Porky owns a bakery. A hungry fly stares in through the window, as a bee shows up and tells him he should just go for it. The bee enters and at first intimidates Porky; when Porky finally ...
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Porky owns a bakery. A hungry fly stares in through the window, as a bee shows up and tells him he should just go for it. The bee enters and at first intimidates Porky; when Porky finally gets angry enough to try swatting the bee, the bee electrifies the flyswatter. The bee then coaches the fly: with a little help from the trash bin, the fly is soon disguised as a bee himself. But the costume falls off the first time the fly faces Porky, and the fly finds himself on the wrong end of the swatter. The bee returns for a dinner snack, only to find the angry fly wielding the swatter.Written by
Jon Reeves <firstname.lastname@example.org>
Love animation, it was a big part of my life as a child, particularly Disney, Looney Tunes and Tom and Jerry, and still love it whether it's film, television or cartoons.
A relatively early cartoon from Friz Freleng featuring Porky Pig, 'Porky's Pastry Pirates' is a decent, above average effort from him. But it is not one of his best in a period where he was not yet in his prime (the 50s which saw a number of classics and a stronger and more refined directing style) and not quite yet hit his stride.
He still directs very capably though, if not exactly refined or distinctive yet. Porky is likeable and amusing enough, if bland and underused compared to his opponents, here the bee is the most interesting and funniest character.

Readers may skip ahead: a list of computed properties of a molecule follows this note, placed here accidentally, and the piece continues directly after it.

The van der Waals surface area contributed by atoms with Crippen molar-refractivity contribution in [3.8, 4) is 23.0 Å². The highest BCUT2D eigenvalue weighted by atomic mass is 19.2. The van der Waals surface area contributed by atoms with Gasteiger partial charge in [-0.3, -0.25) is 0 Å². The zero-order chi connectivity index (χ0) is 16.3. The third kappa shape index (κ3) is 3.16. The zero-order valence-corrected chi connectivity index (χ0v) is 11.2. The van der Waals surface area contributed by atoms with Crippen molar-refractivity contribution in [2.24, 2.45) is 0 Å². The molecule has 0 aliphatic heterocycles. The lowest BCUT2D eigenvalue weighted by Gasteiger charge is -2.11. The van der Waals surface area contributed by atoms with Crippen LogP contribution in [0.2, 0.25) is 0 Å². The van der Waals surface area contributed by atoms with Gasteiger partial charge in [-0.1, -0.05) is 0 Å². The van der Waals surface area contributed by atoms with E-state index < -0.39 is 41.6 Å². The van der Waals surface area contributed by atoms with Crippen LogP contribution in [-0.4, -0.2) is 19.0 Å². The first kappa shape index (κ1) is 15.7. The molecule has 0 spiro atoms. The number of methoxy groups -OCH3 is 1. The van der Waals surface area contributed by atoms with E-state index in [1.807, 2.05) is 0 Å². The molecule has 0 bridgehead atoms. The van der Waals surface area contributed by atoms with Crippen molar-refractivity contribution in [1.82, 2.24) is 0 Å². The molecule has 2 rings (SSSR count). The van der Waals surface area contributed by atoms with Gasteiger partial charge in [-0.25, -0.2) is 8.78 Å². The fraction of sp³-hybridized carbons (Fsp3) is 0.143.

The story is basic and could have done with more energy.
On the other hand, Mel Blanc and Kent Rogers's voice acting is impeccable, with Rogers having the meatiest material.
Animation is excellent, it's fluid in movement, crisp in shading and very meticulous in detail. There are a fair share of amusing and well times parts, though nothing quite hilarious. Enough of the energy is lively, just wish this was maintained all the way through. The bakery setting is made the most of.
Ever the master, Carl Stalling's music is typically superb. It is as always lushly orchestrated, full of lively energy and characterful in rhythm, not only adding to the action but also enhancing it.
Overall, decent but both Porky and Freleng have done much better. 6/10 Bethany Cox
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